Making science real: photo-sharing in biology and chemistry

Jenny Waycott, Barney Dalgarno, Gregor Kennedy, Andrea Bishop

Abstract

In this paper, we examine students’ reflections about the value of two photosharing activities that were implemented in undergraduate Biology and Chemistry subjects. Both activities aimed, broadly, to provide support for authentic and meaningful learning experiences in undergraduate science. Although the activities were similar - both required students to capture and share images as part of an independent inquiry activity - students in the Biology case study were more positive, overall, than the Chemistry students in their evaluation of the activity. In this paper, we examine the findings from the two case studies in parallel to provide insight into our understanding of meaningful learning in undergraduate science. The results suggest that, for meaningful learning to occur, the learning activity needs to be well aligned with students’ individual learning goals and with the objectives and characteristics of the course. In the two case studies examined in this paper, this alignment was successful for the Biology case study but less successful in the Chemistry case study.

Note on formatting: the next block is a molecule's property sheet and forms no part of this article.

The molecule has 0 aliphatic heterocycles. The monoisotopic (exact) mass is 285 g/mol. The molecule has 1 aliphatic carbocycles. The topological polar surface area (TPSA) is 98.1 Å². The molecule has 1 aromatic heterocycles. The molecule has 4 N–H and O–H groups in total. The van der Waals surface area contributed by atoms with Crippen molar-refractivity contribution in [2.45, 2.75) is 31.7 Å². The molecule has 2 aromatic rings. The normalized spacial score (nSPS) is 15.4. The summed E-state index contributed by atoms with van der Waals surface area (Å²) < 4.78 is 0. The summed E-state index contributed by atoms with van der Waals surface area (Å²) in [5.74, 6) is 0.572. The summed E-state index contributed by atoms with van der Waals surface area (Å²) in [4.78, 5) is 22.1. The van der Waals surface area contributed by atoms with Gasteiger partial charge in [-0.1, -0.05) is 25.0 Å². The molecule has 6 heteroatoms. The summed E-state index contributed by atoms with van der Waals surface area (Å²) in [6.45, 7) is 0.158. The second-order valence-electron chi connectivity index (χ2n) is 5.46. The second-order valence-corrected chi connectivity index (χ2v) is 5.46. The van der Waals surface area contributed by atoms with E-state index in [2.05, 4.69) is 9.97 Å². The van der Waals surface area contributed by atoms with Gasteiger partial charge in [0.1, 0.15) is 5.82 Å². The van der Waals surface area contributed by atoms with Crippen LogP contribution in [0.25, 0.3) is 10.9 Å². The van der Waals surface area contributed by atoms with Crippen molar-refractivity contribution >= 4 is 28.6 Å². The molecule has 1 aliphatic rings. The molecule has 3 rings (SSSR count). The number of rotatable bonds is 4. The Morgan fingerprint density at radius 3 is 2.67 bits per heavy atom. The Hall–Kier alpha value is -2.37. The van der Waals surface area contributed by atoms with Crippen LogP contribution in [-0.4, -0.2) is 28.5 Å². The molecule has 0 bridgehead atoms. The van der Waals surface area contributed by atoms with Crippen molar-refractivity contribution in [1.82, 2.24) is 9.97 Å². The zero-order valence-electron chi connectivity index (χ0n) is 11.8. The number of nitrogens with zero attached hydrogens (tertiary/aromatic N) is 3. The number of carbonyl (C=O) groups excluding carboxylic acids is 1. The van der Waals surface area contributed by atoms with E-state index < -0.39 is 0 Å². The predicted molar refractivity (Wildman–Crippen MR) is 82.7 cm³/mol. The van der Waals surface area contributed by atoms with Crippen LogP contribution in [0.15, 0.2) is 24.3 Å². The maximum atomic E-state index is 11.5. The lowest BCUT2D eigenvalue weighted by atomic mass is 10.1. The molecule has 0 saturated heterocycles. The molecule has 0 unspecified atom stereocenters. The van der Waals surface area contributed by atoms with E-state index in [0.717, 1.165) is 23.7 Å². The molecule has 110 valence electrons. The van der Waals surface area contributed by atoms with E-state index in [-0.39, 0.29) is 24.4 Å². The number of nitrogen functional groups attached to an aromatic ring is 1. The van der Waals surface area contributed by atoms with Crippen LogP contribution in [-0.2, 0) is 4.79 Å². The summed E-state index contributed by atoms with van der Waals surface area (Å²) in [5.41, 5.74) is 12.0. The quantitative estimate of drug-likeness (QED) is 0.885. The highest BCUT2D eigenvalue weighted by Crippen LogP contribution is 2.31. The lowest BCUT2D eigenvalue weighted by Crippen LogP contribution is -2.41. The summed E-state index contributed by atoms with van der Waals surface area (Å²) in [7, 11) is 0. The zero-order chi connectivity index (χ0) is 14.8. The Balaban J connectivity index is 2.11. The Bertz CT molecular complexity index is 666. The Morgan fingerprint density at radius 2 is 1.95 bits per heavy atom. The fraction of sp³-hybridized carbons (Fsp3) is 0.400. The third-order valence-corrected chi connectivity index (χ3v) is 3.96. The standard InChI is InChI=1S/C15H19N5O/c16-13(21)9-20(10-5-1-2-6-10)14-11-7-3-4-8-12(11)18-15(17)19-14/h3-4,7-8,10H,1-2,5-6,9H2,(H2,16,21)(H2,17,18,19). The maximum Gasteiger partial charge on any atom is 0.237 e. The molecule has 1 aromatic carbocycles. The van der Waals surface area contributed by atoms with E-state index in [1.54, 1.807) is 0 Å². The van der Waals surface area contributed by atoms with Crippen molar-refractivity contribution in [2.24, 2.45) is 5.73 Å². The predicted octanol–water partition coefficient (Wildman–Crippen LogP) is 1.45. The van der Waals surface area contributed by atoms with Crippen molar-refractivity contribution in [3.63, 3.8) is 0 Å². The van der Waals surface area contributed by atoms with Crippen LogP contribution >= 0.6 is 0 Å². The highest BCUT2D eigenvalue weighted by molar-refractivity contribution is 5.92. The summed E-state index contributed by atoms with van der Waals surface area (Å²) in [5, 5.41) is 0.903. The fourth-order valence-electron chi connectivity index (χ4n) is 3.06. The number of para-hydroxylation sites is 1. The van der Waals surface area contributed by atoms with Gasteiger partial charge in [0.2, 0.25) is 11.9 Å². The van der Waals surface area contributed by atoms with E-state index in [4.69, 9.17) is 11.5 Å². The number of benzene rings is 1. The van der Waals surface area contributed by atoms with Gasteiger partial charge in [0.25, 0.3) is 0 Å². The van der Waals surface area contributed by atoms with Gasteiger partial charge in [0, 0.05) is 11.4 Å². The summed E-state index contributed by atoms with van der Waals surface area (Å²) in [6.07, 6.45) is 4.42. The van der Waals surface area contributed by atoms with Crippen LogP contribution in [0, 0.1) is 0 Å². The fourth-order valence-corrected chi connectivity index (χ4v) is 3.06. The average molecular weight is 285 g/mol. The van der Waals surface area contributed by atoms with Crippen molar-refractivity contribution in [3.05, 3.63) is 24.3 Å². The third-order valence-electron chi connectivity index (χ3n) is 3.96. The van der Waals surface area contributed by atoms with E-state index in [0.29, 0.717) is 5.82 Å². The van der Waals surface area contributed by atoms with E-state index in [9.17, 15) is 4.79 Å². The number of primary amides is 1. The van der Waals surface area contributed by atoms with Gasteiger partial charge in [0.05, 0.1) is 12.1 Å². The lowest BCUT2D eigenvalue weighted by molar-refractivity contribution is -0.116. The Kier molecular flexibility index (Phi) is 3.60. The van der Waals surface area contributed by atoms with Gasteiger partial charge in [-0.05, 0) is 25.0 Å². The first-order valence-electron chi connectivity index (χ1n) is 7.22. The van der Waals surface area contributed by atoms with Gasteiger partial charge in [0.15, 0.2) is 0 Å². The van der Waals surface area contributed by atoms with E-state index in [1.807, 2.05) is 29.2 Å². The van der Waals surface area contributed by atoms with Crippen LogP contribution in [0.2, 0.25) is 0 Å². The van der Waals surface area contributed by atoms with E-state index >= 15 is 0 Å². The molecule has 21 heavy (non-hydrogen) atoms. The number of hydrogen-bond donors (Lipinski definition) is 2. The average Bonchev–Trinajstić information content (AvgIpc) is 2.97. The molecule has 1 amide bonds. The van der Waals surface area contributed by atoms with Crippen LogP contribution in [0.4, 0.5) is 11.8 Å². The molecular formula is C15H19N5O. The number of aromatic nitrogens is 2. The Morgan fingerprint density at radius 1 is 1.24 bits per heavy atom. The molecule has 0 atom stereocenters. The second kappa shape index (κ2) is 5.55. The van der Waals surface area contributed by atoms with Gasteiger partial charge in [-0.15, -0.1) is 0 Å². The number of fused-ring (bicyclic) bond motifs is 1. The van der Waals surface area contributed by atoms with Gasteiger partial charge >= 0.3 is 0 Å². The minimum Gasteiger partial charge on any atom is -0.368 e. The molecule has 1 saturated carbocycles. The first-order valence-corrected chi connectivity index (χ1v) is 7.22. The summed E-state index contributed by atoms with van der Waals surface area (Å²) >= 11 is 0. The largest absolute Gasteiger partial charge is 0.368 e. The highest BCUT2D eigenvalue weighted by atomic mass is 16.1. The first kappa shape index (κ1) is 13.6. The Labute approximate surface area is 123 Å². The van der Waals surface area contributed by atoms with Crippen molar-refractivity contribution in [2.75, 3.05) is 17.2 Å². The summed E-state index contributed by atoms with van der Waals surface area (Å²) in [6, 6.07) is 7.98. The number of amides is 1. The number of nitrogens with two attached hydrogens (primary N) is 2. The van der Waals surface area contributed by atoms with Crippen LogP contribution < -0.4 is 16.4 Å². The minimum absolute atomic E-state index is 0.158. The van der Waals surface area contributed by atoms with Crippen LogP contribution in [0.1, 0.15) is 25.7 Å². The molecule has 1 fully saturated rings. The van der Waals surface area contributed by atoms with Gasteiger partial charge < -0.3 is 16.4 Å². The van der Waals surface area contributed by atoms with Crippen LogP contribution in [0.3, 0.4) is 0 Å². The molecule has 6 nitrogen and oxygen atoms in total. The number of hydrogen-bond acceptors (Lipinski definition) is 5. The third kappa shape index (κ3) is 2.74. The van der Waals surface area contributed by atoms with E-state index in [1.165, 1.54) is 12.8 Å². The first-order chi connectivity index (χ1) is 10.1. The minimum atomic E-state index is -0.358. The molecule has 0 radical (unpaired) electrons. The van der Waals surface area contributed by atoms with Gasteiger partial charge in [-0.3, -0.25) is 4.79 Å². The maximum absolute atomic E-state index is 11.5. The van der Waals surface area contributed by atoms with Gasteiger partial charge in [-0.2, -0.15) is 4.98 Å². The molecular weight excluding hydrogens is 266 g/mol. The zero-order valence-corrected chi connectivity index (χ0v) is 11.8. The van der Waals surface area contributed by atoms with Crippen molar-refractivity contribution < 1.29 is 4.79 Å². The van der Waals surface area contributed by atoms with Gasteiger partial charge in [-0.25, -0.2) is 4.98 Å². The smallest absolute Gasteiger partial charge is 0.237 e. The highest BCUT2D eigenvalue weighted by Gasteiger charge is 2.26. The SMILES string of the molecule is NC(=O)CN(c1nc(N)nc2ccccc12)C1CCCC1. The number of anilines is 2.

Keywords: science education; photo-sharing; meaningful learning

(Published: 15 March 2012)

Citation: Research in Learning Technology 2012, 20: 16151 - DOI: 10.3402/rlt.v20i0.16151

Keywords

Science education; photo-sharing; meaningful learning

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